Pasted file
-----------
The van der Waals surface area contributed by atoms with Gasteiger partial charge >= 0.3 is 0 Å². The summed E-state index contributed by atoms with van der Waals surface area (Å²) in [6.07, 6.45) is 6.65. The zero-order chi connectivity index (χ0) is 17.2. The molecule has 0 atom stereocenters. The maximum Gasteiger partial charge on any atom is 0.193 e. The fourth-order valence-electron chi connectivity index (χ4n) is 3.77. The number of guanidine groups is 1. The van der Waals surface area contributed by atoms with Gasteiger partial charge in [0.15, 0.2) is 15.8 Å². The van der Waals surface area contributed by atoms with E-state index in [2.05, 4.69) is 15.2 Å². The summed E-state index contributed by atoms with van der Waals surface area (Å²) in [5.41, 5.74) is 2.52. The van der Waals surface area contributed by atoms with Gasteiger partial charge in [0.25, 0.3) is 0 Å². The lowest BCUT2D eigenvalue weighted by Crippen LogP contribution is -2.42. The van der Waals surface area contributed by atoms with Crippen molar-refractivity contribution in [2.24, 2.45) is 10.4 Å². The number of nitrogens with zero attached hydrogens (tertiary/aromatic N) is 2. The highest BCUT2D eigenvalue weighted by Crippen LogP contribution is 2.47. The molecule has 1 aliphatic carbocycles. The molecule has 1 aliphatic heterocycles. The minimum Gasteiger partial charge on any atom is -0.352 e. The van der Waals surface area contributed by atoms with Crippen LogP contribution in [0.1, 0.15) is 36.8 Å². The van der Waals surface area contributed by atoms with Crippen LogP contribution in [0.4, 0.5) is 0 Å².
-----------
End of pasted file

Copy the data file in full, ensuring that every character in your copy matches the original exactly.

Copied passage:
The van der Waals surface area contributed by atoms with Gasteiger partial charge >= 0.3 is 0 Å². The summed E-state index contributed by atoms with van der Waals surface area (Å²) in [6.07, 6.45) is 6.65. The zero-order chi connectivity index (χ0) is 17.2. The molecule has 0 atom stereocenters. The maximum Gasteiger partial charge on any atom is 0.193 e. The fourth-order valence-electron chi connectivity index (χ4n) is 3.77. The number of guanidine groups is 1. The van der Waals surface area contributed by atoms with Gasteiger partial charge in [0.15, 0.2) is 15.8 Å². The van der Waals surface area contributed by atoms with E-state index in [2.05, 4.69) is 15.2 Å². The summed E-state index contributed by atoms with van der Waals surface area (Å²) in [5.41, 5.74) is 2.52. The van der Waals surface area contributed by atoms with Gasteiger partial charge in [0.25, 0.3) is 0 Å². The lowest BCUT2D eigenvalue weighted by Crippen LogP contribution is -2.42. The van der Waals surface area contributed by atoms with Crippen molar-refractivity contribution in [2.24, 2.45) is 10.4 Å². The number of nitrogens with zero attached hydrogens (tertiary/aromatic N) is 2. The highest BCUT2D eigenvalue weighted by Crippen LogP contribution is 2.47. The molecule has 1 aliphatic carbocycles. The molecule has 1 aliphatic heterocycles. The minimum Gasteiger partial charge on any atom is -0.352 e. The van der Waals surface area contributed by atoms with Crippen LogP contribution in [0.1, 0.15) is 36.8 Å². The van der Waals surface area contributed by atoms with Crippen LogP contribution in [0.4, 0.5) is 0 Å².